I have no good answer for this. I guess we are seeing a growing split between the organic farming movement on one side, and the new “branding” of organic by the USDA and large companies on the other. As people are seeking food with real health benefits and organic has succeeded in the marketplace, the standards and their enforcement have become twisted by economic forces. Now we have CAFO “organic” animals on a large scale being fed questionable “organic” grain from Eastern Europe. Why is this familiar? We have been here before. It reminds me of the early battles with the USDA as we created a real alternative to “conventional” agriculture. The organic movement has always been about the struggle between sanity and commerce.
I talked last year with one young board member of CCOF, and after a long conversation, he said he envied the idealism of the organic farmers of the Northeast. He said that in California, organic is now more of a business than a movement. Perhaps his observation helps to make sense of Whole Foods CEO John Mackey’s comment that, “Organic is getting stale.”  USDA organic IS getting stale. But if we are talking about real organic instead of corporate organic, nothing could be further from the truth.
There is an ongoing revolution of learning and innovation in real organic. Everything that we have learned about soil science and human nutrition in the last 70 years supports the beliefs of the organic pioneers of the mid-twentieth century. Amazingly, science says that Howard, Balfour, Rodale, and Steiner got it right. What is exciting is that every day we are learning more about how to steward the soil community. There is an exciting new energy coming into our movement as efforts to keep our climate livable build.

It has been said that our efforts are destroying the National Organic Program.This is not true. The USDA needs no help from anyone in destroying the organic label. They are doing a fine job of that all by themselves. Our effort is tosave the NOP from itself. We need to keep the NOP connected to the real organic movement that it claims to serve.  The organic movement will continue with or without USDA involvement. We will keep trying. The choice is theirs.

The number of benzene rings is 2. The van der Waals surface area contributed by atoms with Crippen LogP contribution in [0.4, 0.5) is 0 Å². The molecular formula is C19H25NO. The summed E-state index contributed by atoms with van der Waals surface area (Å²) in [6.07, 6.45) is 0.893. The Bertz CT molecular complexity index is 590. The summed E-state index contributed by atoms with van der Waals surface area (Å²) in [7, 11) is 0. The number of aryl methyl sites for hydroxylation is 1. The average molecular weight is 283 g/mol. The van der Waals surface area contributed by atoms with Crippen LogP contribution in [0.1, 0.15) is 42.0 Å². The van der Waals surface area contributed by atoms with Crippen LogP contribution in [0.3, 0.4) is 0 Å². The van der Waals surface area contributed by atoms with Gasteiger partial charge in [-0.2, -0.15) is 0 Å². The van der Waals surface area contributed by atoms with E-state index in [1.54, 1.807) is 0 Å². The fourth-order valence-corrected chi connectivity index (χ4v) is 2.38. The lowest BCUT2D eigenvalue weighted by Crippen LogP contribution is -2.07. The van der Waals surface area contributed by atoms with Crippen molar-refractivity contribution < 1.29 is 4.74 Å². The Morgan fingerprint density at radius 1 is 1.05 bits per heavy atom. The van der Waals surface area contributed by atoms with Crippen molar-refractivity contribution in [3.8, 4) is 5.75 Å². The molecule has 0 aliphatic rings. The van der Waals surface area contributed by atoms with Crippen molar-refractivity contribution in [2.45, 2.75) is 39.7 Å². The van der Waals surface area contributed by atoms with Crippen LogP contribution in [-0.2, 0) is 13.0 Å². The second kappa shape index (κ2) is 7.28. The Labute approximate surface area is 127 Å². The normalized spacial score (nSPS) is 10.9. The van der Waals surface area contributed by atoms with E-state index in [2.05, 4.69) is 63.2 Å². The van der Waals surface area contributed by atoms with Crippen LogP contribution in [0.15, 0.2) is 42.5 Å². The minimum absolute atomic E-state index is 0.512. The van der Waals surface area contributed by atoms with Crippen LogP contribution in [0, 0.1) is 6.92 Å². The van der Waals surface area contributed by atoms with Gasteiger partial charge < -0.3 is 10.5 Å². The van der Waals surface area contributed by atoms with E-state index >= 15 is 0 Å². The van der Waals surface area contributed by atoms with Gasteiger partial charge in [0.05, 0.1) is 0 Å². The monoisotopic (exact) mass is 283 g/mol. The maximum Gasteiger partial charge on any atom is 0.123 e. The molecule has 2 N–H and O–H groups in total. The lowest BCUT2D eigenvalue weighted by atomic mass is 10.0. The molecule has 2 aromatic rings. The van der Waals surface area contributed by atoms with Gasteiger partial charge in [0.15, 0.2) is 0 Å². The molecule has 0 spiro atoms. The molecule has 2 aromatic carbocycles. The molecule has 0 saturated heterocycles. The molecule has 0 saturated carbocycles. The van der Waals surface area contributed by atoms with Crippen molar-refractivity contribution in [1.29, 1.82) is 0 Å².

If you agree with this letter, please share it! The only way we can win this is with many people learning what is happening.

To read my blessedly short testimony, click here: Dave Chapman verbal testimony at Denver

Check out the facebook group for more updates.


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the shortage of livestock veterinarians is reaching “crisis levels”

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Even after the lamb comes, the ewe continues to strain. Sticky with afterbirth, the ram lamb calls to his mother in quavering tenor, but though she lifts her head in his direction and lets out a low moan of response, her heaving sides won’t let her rise and go to him.

In the compounded darkness of the manger—it’s well after sunset—it’s hard to see what’s happening. The ewe stretches a hind leg in effort, and then again, and again, pushing. She stops her rhythmic movement, breath ragged. Someone shines a light: there is something there, behind her hind legs, on the straw. A second lamb? The thing is dark, darker than the first lamb. A black lamb? But no, it glistens too strangely in the odd glare/shadow contrast of the flashlight.

“I—I think that’s part of her body.” What? “I think those are her organs.” 

The stillness breaks. The livestock manager is called. “Prolapse,” “iodine,” “warm water,” “towels.” There is a flurry of activity in service to these words. The rumble of a truck announces the arrival of Josh, the livestock manager, from down the road. He clicks his headlamp on to peer at the lumpen tangle between the prostrate ewe’s legs. “That’s her uterus,” he says, and walks away to call the vet.

He returns shaking his head. The vet can’t come for two hours—there’s another emergency, over the border in Vermont. “I guess I’ll try to put it back, but I’ve never had much luck.”

Josh instructs someone to fetch sugar, someone to fetch a better light, someone to prepare a bottle of colostrum for the new lamb (“He’s huge, look how huge he is! That must be what did it”). He sloshes iodine up to his elbows while two people hold the ewe still. Gingerly, he lifts the uterus from ground, pulling off bits of straw and hay. He pours sugar over it. “The vet says this will make it shrink, so that it will fit,” he tells us. Then in a low mutter, to himself, “This was my favorite sheep.”

After a few moments, he begins trying to push the uterus back into the ewe. But even gritty with sugar, reverse-osmosis starting to drain the fluid, it’s slippery and swollen, bulging any place where Josh’s hands can’t stretch, the task like trying to fit a water ballon into the tap from which it was filled. “She’s pushing against me,” he says. “Her body thinks she’s having a lamb.”

He keeps trying: adding more sugar, repositioning, applying prolonged pressure, but it won’t go. Josh sits back on his heels. There’s nothing to do but wait for the vet.